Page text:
#10Things To Use In New Client Consultations


Although Wikipedia defines a consultation as a meeting between a patient with a physician to get health advice or treatment for a symptom or condition, the definition applies to skin therapists. Here are #10 things to think about when consulting with a new client.

1. Be friendly.

Welcome your guest with a smile, eye contact and a confident handshake. Keep the conversation friendly without being too personal while walking to the treatment room.

2. Solve the client’s problem.

Find out the client’s expectation for the treatment before treating her skin issues.

3. Be open.

Open-ended questions allow the client to discuss her goals and concerns freely, and you’ll gain more knowledge. For example, “Tell me about your cleansing routine,” rather than “Do you wash your face every day?” Listen and show them you are paying attention.

4. Listen and engage.

Listen and allow the silence. Look at your client’s eyes and skin while they are speaking. Show them you are paying attention.

5. Respect personal lives.

Ask personal questions in private only when it affects the treatment protocol. Never share your client’s personal information with anyone.

6. Investigate products.

When a client is using another product line, ask her why. “What is it that you like about that product line?” Is it the smell? Because it’s organic? Does she like the results? Understand why she likes it, and find similarities or improvements within your product line.

7. Customize treatment.

Use the client’s skin concerns to customize the treatment and explain how it is unique to her.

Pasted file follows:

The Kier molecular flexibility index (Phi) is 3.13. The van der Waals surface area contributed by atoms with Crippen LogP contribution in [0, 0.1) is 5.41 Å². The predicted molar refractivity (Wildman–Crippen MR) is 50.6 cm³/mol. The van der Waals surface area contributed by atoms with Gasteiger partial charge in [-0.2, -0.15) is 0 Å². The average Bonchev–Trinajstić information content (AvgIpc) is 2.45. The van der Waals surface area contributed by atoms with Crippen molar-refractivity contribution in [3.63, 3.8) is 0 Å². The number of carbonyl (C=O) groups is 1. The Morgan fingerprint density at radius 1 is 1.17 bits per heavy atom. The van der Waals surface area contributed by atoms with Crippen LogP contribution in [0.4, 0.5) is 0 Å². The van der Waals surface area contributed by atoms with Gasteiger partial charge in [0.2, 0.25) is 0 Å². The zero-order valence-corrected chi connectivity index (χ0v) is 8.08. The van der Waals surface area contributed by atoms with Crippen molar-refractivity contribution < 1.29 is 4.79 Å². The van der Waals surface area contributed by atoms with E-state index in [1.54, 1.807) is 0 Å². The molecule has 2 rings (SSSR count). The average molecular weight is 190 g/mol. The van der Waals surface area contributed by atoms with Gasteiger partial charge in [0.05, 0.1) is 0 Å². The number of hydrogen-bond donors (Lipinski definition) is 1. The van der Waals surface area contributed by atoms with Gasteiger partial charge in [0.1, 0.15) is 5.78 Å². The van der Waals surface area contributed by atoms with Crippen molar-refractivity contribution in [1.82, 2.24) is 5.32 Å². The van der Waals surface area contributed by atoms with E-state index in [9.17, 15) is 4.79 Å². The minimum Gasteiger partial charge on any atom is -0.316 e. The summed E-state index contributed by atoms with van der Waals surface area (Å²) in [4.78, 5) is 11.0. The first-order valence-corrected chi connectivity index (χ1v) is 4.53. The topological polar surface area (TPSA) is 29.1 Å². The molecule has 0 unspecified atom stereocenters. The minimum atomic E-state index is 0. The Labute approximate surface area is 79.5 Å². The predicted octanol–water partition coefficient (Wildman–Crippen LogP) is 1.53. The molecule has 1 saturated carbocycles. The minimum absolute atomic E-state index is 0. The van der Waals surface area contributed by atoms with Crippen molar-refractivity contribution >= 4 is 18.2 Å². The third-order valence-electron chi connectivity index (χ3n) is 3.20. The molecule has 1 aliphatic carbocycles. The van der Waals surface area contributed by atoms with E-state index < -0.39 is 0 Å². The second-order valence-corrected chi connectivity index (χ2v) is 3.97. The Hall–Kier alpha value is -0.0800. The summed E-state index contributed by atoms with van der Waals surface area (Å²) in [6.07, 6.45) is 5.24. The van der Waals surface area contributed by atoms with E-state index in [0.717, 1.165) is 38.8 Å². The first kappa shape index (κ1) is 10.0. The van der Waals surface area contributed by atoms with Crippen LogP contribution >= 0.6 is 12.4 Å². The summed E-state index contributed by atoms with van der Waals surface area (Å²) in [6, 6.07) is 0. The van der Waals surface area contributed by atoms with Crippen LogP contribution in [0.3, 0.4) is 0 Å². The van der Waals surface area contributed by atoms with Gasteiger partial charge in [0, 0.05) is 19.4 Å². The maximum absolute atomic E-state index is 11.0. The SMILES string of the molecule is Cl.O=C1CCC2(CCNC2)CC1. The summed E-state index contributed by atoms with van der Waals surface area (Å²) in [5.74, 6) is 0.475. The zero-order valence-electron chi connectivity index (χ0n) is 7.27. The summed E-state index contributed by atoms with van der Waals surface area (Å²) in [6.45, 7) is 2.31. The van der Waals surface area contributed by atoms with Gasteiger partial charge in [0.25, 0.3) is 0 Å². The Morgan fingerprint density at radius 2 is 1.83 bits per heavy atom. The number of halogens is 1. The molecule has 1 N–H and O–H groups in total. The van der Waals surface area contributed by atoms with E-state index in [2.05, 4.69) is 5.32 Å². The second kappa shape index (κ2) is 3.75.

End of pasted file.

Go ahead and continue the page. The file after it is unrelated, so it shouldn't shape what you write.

8. Leave yourself out.

Avoid making the treatment about you. Use phrases that are about the guest’s experience. For example, “I love this product, I use it every day” is about you not them.

9. Discuss home care.

Use the client’s concerns to design a home care protocol. For example, “You mentioned you were short on time in the morning. This moisturizer protects from the sun and is easy to use. You can apply it right under your makeup.”

10. Watch body language.

Watch your guest’s body language and respond in a caring way. If while talking about her acne, she looks to the ground, curves her shoulders in and appears embarrassed, she needs reassurance. Gently place your hand on her, let her know you acknowledge how she is feeling, and you are going to care for her.

Deedee Crossett

Founder and owner of the San Francisco Institute of Esthetics and Cosmetology since 2002, Deedee Crossett is an industry pioneer for raising the bar of undergraduate education for cosmetologists and estheticians. She can be reached at www.facebook.com/deedee.crossett and Twitter @DeedeeCrossett #10things.


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